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4.7 out of 5 stars21
4.7 out of 5 stars
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on 6 October 2003
I give this five stars, because it is a must read book. However, first let me warn you that the cosmetic appearance of this book might turn off many discerning readers. The sensational title, the quoted reviews from not-quite-reputable magazines, the wildly speculative sounding description on the back cover, and some interior illustrations such as the photo of a FATE magazine might give a very erroneous impression of the importance of the book. I myself probably would've avoided buying it had I seen it at a book store, and that, my friends, would have been a mistake.
Jerry E. Smith presents us first with the facts and details of the HAARP installation in Alaska. He tells us fairly what the government says is its intended purpose. He painstakingly explains the technology of the project and what the capabilities are, and this is indeed where the book starts getting scarier than Stephen King. At least, we can dismiss Mr. King's works as fiction. Not so with this book.
Mr. Smith's style is often conversational, and yet always authoritative. He keeps the reader interested throughout the book, and gives hooks at each chapter's end telling us what's coming up ahead. He's easy with the science, thank goodness, since I was no star in high school or college science. He does refresh our memories of what scientific knowledge is necessary for understanding HAARP and it's potential uses and effects. Even if HAARP is an innocent little scientific research toy that our tax dollars are making possible, it can inadvertently do our environment irreparable harm. And if anybody decides to take advantage of the capabilities that Mr. Smith proves it has, it can affect our weather, wipe out the user's enemies (real or fancied), and--according to the technological evidence presented, affect our thinking, our perceptions, our minds.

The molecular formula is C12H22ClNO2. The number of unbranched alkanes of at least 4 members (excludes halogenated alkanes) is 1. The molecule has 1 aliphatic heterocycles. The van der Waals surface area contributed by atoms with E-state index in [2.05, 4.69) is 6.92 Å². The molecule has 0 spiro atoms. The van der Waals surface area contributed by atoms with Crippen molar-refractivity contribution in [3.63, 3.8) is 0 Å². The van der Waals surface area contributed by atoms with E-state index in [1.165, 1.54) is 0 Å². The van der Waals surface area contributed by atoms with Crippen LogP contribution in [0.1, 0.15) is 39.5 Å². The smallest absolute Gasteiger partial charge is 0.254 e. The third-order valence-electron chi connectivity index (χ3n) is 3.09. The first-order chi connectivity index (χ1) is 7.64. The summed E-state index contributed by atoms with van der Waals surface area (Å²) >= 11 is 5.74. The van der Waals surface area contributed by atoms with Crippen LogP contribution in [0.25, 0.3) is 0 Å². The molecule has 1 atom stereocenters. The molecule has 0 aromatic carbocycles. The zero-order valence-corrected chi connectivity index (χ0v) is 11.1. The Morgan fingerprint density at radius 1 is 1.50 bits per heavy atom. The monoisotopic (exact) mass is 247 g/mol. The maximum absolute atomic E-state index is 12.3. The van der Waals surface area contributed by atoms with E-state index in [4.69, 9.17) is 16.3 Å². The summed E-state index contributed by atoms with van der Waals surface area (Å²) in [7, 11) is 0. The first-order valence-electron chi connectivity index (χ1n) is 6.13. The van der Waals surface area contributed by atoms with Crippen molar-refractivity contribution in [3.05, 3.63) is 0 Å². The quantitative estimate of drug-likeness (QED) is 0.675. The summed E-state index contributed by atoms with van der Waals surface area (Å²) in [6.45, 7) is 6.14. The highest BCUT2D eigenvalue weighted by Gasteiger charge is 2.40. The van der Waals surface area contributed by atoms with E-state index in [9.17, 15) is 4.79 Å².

In building this case, Mr. Smith is fair in citing sources. If a statement is supposition, not supported by hard evidence, the author tells us so. I considered some of the sources rather unreliable, but even if one dismisses questionable sources, those that are inarguable are enough to be convincing that HAARP is a dangerous presence.
Once establishing the dangerous potential of HAARP, Mr. Smith examines possible conspiracies. We're quite aware of the New World Order. Some feel this projected world government would better the world, end war, enable us to solve Earth's problems. Others fear the emergence of leaders and controllers who are more concerned with wielding power than with the public good. Such a group would naturally have access to HAARP and it's capabilities. Many Christians are convinced that a benevolent appearing but actually malevolent "Anti-Christ" who has extraordinary powers and will inspire worship from the masses will be in control of the New World Order. HAARP has the potential of giving such a leader these powers. Many of us feel such a leader or group of leaders would be inevitable in any New World Order whether or not one gives any credit to Biblical prophecy. And the author emphasizes what any conspiracy type group could use HAARP for. There are many other conspiracy theories detailed here, some being wildly speculative. However, Mr. Smith explains that in this section of the book, he is merely pointing out possibilities that many see as threats regardless of his personal opinion.